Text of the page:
Question minimum 20% profit
With no official definition, developers have been left to define for themselves what level of return is ‘competitive’ for viability purposes. Following the housing market crash in 2008, expected returns rose from around 14% to 20% of Gross Development Value because of increased risk at the time. Viability assessments have enabled expected returns to settle at these higher levels as a new ‘market norm’ – despite lower interest rates, a less risky development environment and lower returns elsewhere in the economy. Councils should complete their own assessment of the risk profile of developments in the area. Then issue guidance on how developers must justify the level of return they are seeking to protect through the viability system, using an SPD if needed.
Use review, clawback and overage clauses
A major weakness of the current system is that it usually only assesses scheme viability at one point in time. Affordable housing can be reduced or eliminated from a scheme that goes on to make enormous profits when market conditions change, or because the assumptions in the viability assessment turn out to have been incorrect. Councils should introduce policies on review, clawback and overage in their Local Plan or SPD. That way, if viability assessments are used to reduce affordable housing and a developer then goes on to make larger than expected profits, the council can get some of the affordable homes back later.
Give plenty of notice of changes
As in the case of transparency in point one, all these measures are much more likely to be successful, legally acceptable and manageable for local developers and landowners if councils give plenty of notice of any changes. One option is to stagger the introduction of new policies, for example scaling up affordable housing policies in high-demand areas gradually over a period of several years, as proposed by the Planning Officers Society.
Although government sets the rules, proactive councils can clearly make progress against the viability loophole using clear policies backed up by a strong body of evidence. We hope these recommendations support local authorities and housing campaign groups in driving up the supply of affordable housing in their areas.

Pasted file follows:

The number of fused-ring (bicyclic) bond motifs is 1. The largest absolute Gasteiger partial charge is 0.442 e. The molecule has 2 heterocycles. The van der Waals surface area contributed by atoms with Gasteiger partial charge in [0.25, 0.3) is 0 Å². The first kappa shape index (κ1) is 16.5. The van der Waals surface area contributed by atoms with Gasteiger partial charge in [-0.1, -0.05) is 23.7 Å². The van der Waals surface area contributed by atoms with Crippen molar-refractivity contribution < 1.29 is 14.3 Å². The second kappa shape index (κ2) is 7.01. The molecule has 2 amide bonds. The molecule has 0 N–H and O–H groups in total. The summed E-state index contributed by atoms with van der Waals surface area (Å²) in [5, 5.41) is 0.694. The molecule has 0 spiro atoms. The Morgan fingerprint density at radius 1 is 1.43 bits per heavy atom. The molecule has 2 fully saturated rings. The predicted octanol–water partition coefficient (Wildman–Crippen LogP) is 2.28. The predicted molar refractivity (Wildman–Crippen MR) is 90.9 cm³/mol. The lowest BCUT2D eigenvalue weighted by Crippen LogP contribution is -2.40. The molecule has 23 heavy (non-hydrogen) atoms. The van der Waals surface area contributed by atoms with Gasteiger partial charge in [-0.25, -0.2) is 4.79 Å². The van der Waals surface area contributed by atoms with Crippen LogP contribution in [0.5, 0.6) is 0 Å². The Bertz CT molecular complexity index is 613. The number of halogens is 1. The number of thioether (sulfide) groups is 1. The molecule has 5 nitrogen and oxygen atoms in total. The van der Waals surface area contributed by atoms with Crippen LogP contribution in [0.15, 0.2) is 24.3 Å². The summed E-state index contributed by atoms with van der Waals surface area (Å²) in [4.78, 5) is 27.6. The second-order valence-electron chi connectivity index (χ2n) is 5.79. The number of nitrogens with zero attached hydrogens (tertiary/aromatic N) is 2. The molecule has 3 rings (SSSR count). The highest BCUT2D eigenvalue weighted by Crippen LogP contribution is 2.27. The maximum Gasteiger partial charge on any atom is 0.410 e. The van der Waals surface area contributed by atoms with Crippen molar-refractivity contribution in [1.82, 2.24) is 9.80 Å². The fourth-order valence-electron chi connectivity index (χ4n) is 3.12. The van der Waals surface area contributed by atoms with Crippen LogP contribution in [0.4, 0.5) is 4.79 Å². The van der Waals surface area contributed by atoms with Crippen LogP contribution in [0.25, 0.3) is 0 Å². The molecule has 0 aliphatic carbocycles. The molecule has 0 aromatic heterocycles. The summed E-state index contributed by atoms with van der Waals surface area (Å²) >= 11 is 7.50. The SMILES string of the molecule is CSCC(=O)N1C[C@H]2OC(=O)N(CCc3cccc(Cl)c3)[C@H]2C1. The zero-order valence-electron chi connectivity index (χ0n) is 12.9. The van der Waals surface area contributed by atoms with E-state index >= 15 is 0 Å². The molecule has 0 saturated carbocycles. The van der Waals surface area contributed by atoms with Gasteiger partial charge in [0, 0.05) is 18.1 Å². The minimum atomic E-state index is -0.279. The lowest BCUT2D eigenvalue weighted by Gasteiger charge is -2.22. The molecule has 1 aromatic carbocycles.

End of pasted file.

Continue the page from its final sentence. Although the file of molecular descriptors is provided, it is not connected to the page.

What happens next
Academics at Sheffield Hallam University and the Centre for Regional Economic and Social Research have found that the top five developers’ UK housebuilding profits increased by 388% between 2011-2016. The idea that developers need to cut affordable homes from schemes to make them profitable is simply not credible. Private developments in every area of the country should be able to provide a reliable stream of affordable housing. The exact level depends on the types of affordable homes needed, land values, the strength of local housing markets and a host of other factors. Councils have a vital role in evidencing the right level of affordable housing for their local area and enforcing it, using supplementary planning guidance as needed.
Ultimately we need changes to the national rules on viability because this is the quickest, best way of getting more affordable homes built. We can encourage 329 local planning authorities to write 329 viability policies and hire in the expertise needed to refine and enforce them – but all the while we will be losing affordable homes.
Or the government can follow through on its planned reforms to viability through the National Planning Policy Framework (NPPF) re-write this spring, instantly closing the viability loophole at the stroke of a pen.
- For more on how to close the viability loophole, read our blog ‘Slipping through the loophole‘